Tuesday, March 31, 2020

Socio-Legal Dimensions of COVID19 Pandemic (Video Colloquium)

The Washburn Law faculty produced a 55 minute faculty colloquium on the sociol-legal dimensions of the COVID19 pandemic.  This is a helpful resource to share with law students and members of the general public eager to learn more about these issues.
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Kudos to Dean Carla Pratt and her faculty for organizing such a speedy and timely resource.  Hopefully, other law faculty will consider producing their own video content applying their expertise toward analyzing the myriad legal and policy implications of the COVID19 global pandemic

March 31, 2020 | Permalink | Comments (0)

Monday, March 23, 2020

ONLINE SYMPOSIUM: Inequality of Wealth, Race, and Class; Equality of Opportunity by University of St. Thomas on 3/27 via Zoom

The students at Univ. of St. Thomas (Minn), rather than cancelling their symposium, are holding it on Zoom.
St. Thomas (MN)
Please consider attending! 
Inequality of Wealth, Race, and Class; Equality of Opportunity
Mar 27, 2020
8:30 AM Central Time (US and Canada)
Housing Panel 9:30am -11:00am
Tax Panel 11:00am -12:30pm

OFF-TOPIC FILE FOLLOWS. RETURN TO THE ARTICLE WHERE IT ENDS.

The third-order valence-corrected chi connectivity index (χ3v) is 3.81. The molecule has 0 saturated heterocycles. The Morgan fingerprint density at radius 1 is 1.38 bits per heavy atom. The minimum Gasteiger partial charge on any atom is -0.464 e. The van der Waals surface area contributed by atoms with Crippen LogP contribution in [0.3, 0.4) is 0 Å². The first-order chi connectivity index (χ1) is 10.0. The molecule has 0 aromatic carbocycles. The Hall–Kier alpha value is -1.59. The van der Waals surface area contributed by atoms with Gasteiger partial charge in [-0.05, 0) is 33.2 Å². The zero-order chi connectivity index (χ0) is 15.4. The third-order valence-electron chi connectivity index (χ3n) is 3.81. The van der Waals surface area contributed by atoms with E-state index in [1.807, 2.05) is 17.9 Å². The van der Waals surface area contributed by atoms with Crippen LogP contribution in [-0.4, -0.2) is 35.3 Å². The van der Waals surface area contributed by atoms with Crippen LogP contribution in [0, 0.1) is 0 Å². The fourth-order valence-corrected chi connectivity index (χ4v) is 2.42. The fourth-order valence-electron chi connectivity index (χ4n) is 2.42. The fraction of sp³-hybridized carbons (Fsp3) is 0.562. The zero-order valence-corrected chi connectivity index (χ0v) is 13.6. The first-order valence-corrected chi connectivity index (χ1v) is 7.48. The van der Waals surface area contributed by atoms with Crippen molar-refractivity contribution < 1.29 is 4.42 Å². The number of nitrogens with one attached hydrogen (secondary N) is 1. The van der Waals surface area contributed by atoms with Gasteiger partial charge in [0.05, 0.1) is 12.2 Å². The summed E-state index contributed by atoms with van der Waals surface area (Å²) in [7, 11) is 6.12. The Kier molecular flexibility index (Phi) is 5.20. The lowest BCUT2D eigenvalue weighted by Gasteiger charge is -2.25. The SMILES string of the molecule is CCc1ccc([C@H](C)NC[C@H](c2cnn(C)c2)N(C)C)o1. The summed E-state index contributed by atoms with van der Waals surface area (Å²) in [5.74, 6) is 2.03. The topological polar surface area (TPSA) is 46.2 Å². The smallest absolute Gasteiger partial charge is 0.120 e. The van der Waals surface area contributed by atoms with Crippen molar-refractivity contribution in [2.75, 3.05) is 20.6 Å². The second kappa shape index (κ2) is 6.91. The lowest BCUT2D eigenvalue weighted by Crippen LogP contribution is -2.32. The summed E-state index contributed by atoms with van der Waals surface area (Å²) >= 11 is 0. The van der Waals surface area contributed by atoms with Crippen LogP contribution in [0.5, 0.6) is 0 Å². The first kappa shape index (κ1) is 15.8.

Social Mobility 1:30pm - 3:00pm
Poverty: Urban and Rural 3:00pm - 4:30pm
Please click the link below to join the webinar: https://stthomas.zoom.us/j/531167739
Or iPhone one-tap : US: +16468769923,,531167739# or +13126266799,,531167739#
Or Telephone: Dial (for higher quality, dial a number based on your current location):
US: +1 646 876 9923 or
+1 312 626 6799 or
+1 301 715 8592 or
+1 346 248 7799 or
+1 669 900 6833 or
+1 253 215 8782 or
877 853 5247 (Toll Free)
Webinar ID: 531 167 739
International numbers available: https://stthomas.zoom.us/u/acbZLbLLvz
More information available here. Thank you to Professor Diane Klein for sharing these details via Facebook.

March 23, 2020 | Permalink | Comments (0)

Sunday, March 15, 2020

Welcoming Collaboration from Business Orgs/Corps Profs

Cross-posting from The Faculty Lounge:

Bridget Crawford (Pace) and I are both teaching from the new textbook by Lisa Fairfax (GW), Business Organizations: An Integrated Approach (Foundation Press 2020).  We are in the process of planning to pool resources to create video resources for students.  We welcome collaborators who would like to develop a library of materials that students could use (e.g., pre-recorded lectures of professors discussing cases, etc.).

If anyone else is teaching from Professor Fairfax's book and would like to join forces with Professor Crawford and me, please contact her at bcrawford at law dot pace dot edu. 


March 15, 2020 | Permalink | Comments (0)

Thursday, March 5, 2020

Daddy at War (Guest blog by Prof. Craig Jackson)


I was in a squat position in a trench with bombs exploding all around me.  I was safe.  I had my military issue weapon, and my daddy next to me.  He was the sergeant of the platoon.  He yelled his orders and we rose out of the trench toward the Jerrys weapons blasting and grey German uniformed soldiers falling to the left and right of us.  I pulled a grenade out of my pocket, pulled the pin, and threw it at the German bunker from where the sniper fire came, and—a direct hit, an explosion, and silence.  We had won the battle.  Daddy picked me up and we celebrated with milk and cookies.